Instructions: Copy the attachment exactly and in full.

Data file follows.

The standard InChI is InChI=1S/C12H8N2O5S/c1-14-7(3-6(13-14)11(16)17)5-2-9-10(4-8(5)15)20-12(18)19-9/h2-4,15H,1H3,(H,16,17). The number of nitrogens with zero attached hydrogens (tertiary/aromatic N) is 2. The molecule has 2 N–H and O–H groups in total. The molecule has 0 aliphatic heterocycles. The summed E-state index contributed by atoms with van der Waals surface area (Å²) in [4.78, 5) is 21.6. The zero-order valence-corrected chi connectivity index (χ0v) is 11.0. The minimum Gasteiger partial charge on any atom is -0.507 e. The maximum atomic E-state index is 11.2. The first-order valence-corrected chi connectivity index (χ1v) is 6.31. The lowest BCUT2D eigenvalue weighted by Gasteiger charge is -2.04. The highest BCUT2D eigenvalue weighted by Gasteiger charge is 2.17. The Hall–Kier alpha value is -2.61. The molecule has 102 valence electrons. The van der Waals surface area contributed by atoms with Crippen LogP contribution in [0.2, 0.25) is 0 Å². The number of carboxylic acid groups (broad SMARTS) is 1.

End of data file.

The standard InChI is InChI=1S/C12H8N2O5S/c1-14-7(3-6(13-14)11(16)17)5-2-9-10(4-8(5)15)20-12(18)19-9/h2-4,15H,1H3,(H,16,17). The number of nitrogens with zero attached hydrogens (tertiary/aromatic N) is 2. The molecule has 2 N–H and O–H groups in total. The molecule has 0 aliphatic heterocycles. The summed E-state index contributed by atoms with van der Waals surface area (Å²) in [4.78, 5) is 21.6. The zero-order valence-corrected chi connectivity index (χ0v) is 11.0. The minimum Gasteiger partial charge on any atom is -0.507 e. The maximum atomic E-state index is 11.2. The first-order valence-corrected chi connectivity index (χ1v) is 6.31. The lowest BCUT2D eigenvalue weighted by Gasteiger charge is -2.04. The highest BCUT2D eigenvalue weighted by Gasteiger charge is 2.17. The Hall–Kier alpha value is -2.61. The molecule has 102 valence electrons. The van der Waals surface area contributed by atoms with Crippen LogP contribution in [0.2, 0.25) is 0 Å². The number of carboxylic acid groups (broad SMARTS) is 1.